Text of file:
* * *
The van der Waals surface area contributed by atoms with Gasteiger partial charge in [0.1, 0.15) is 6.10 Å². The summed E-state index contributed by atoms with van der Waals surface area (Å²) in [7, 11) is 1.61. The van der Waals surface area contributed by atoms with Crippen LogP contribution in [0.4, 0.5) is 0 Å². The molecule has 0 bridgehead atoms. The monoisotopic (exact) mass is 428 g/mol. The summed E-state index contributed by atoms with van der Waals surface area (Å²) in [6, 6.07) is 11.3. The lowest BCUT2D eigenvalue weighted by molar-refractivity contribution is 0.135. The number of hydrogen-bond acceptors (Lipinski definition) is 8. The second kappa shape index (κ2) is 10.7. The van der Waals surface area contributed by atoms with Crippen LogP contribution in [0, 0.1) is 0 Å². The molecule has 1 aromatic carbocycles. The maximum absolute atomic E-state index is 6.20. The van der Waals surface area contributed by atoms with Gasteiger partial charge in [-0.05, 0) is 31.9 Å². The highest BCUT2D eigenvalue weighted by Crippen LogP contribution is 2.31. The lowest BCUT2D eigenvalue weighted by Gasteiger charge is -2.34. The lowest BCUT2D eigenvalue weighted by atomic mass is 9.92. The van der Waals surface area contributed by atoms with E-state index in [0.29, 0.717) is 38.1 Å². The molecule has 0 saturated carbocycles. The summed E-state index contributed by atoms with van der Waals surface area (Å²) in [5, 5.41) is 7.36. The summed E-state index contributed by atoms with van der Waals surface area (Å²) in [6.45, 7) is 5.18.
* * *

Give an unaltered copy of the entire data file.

The van der Waals surface area contributed by atoms with Gasteiger partial charge in [0.1, 0.15) is 6.10 Å². The summed E-state index contributed by atoms with van der Waals surface area (Å²) in [7, 11) is 1.61. The van der Waals surface area contributed by atoms with Crippen LogP contribution in [0.4, 0.5) is 0 Å². The molecule has 0 bridgehead atoms. The monoisotopic (exact) mass is 428 g/mol. The summed E-state index contributed by atoms with van der Waals surface area (Å²) in [6, 6.07) is 11.3. The lowest BCUT2D eigenvalue weighted by molar-refractivity contribution is 0.135. The number of hydrogen-bond acceptors (Lipinski definition) is 8. The second kappa shape index (κ2) is 10.7. The van der Waals surface area contributed by atoms with Crippen LogP contribution in [0, 0.1) is 0 Å². The molecule has 1 aromatic carbocycles. The maximum absolute atomic E-state index is 6.20. The van der Waals surface area contributed by atoms with Gasteiger partial charge in [-0.05, 0) is 31.9 Å². The highest BCUT2D eigenvalue weighted by Crippen LogP contribution is 2.31. The lowest BCUT2D eigenvalue weighted by Gasteiger charge is -2.34. The lowest BCUT2D eigenvalue weighted by atomic mass is 9.92. The van der Waals surface area contributed by atoms with E-state index in [0.29, 0.717) is 38.1 Å². The molecule has 0 saturated carbocycles. The summed E-state index contributed by atoms with van der Waals surface area (Å²) in [5, 5.41) is 7.36. The summed E-state index contributed by atoms with van der Waals surface area (Å²) in [6.45, 7) is 5.18.